Kazuo Inamori, one of the most revered entrepreneurs in Japan, has long stressed the importance of “the indomitable will” of a company to turn a crisis into an opportunity to rebound. According to him, a company needs to have a strong will and courage to overcome hardships and obstacles. What helps a firm to survive a crisis is the executives’ fighting spirit based on a belief that they will build a great business.
It was also such strong-minded entrepreneurs that helped the South Korean economy to achieve remarkable growth in a short span of time. During that time, however, the importance of entrepreneurs’ ethics was often overridden by an absolute need to spur growth. Though having made huge contributions to the country’s industries and job creation, several entrepreneurs have stood trials and come under fire for engaging in illegal acts including tax evasion. Today, it’s not easy to name a widely-respected, influential figure who, with his or her strong determination, builds and grows a new business. Those who have inherited corporate control from their parents seem to be risk-averse, and some even tarnish the reputation of companies.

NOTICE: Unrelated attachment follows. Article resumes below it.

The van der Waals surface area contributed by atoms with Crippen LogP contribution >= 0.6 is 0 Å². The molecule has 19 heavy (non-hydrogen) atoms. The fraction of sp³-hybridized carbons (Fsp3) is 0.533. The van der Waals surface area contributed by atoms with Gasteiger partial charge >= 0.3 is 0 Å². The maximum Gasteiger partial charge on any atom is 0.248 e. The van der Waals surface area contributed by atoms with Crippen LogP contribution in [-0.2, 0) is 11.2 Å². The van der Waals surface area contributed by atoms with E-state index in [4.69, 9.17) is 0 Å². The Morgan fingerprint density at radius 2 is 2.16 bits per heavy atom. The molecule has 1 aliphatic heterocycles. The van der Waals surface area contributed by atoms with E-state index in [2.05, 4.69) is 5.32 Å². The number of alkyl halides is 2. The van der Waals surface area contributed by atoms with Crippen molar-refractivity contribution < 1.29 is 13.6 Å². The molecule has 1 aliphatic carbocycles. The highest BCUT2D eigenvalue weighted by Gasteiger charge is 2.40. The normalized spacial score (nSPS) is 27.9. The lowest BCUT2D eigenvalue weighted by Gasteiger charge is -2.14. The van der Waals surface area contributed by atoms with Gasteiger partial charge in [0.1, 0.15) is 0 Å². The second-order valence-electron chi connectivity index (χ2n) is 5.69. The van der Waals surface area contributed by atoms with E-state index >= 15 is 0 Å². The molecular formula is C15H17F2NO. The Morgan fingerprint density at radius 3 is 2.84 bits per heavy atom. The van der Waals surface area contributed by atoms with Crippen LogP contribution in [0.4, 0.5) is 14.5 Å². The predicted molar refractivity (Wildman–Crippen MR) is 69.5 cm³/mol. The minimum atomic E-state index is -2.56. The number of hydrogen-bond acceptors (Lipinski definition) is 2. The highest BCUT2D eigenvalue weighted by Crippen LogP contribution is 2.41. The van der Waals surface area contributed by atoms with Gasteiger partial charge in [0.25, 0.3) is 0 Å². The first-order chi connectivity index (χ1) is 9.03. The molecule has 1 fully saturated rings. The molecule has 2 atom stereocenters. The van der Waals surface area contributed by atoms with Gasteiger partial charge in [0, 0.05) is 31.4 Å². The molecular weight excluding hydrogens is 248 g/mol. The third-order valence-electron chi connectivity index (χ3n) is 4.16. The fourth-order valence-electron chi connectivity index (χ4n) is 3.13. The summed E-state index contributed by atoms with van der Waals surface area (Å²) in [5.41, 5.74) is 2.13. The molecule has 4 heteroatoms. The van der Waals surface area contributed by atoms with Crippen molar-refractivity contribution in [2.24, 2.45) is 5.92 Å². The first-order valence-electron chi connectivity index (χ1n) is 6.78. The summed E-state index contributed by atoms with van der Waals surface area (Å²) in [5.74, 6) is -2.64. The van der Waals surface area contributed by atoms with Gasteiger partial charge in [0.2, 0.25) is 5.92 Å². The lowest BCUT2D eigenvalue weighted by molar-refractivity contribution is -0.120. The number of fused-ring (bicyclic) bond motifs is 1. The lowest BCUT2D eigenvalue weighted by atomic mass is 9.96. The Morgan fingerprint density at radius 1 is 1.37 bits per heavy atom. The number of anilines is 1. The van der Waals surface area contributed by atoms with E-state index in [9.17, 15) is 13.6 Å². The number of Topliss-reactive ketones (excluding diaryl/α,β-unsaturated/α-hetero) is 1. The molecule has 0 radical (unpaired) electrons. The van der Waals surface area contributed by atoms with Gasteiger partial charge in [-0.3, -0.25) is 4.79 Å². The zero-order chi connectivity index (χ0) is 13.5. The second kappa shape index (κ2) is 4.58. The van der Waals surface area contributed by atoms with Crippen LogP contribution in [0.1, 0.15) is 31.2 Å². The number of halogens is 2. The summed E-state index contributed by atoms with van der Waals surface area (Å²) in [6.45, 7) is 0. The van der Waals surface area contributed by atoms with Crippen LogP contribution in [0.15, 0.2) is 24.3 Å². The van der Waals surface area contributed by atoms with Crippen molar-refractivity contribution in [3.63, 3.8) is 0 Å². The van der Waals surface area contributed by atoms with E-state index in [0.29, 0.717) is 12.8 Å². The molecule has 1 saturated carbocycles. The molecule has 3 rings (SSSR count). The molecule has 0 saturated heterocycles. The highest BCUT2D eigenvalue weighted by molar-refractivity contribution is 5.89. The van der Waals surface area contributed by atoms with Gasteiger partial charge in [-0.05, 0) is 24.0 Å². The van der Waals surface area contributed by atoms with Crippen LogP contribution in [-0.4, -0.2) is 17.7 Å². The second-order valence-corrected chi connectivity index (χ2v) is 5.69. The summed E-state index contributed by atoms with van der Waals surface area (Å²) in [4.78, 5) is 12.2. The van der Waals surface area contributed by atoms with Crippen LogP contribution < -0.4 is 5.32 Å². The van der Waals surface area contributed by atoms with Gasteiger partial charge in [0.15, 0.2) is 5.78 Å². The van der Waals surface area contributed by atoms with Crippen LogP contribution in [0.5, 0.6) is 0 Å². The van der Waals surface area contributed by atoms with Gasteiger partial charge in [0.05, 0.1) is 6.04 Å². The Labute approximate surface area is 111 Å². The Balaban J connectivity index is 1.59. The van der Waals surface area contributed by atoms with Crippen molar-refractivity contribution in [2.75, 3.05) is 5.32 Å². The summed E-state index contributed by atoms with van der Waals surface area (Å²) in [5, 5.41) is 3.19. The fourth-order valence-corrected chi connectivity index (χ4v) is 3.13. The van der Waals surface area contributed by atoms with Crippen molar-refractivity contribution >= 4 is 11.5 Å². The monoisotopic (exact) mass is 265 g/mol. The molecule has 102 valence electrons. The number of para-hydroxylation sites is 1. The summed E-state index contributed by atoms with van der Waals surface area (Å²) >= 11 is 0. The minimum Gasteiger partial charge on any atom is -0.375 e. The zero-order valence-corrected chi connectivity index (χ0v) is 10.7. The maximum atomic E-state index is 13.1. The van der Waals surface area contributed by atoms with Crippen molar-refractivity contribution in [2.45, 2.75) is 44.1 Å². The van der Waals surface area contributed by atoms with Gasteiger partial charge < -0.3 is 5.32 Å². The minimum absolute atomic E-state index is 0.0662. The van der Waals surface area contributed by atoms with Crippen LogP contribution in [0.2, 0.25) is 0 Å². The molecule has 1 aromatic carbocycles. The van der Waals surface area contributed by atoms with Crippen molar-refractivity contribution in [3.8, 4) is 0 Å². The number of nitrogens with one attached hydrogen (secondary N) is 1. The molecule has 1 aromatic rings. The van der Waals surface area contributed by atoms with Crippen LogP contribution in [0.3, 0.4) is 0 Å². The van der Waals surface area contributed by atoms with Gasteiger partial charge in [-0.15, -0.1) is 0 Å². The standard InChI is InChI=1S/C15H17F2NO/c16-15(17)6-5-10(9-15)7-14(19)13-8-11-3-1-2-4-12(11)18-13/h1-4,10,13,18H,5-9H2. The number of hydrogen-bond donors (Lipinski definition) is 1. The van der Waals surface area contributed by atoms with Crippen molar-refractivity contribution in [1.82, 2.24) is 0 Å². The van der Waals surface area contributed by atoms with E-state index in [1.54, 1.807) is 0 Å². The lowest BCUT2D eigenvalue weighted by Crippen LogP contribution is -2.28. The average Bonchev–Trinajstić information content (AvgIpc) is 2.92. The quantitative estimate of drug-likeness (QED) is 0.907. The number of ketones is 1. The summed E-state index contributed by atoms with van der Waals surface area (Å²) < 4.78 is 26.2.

The fundamental purpose of corporate management is making profits, but its ultimate goal should be doing good for society. Even if systems are changed for better and regulations get tighter, it’ll be no good if entrepreneurs can’t rid themselves of greed because social problems including wide income gaps will not be resolved. Therefore, companies’ top executives, though belatedly, should set a goal of having the ethics and moral sense. Hopefully, we’ll be able to see more upright entrepreneurs in the country, who can give hopes to the youth and serve as the driving force behind economic recovery.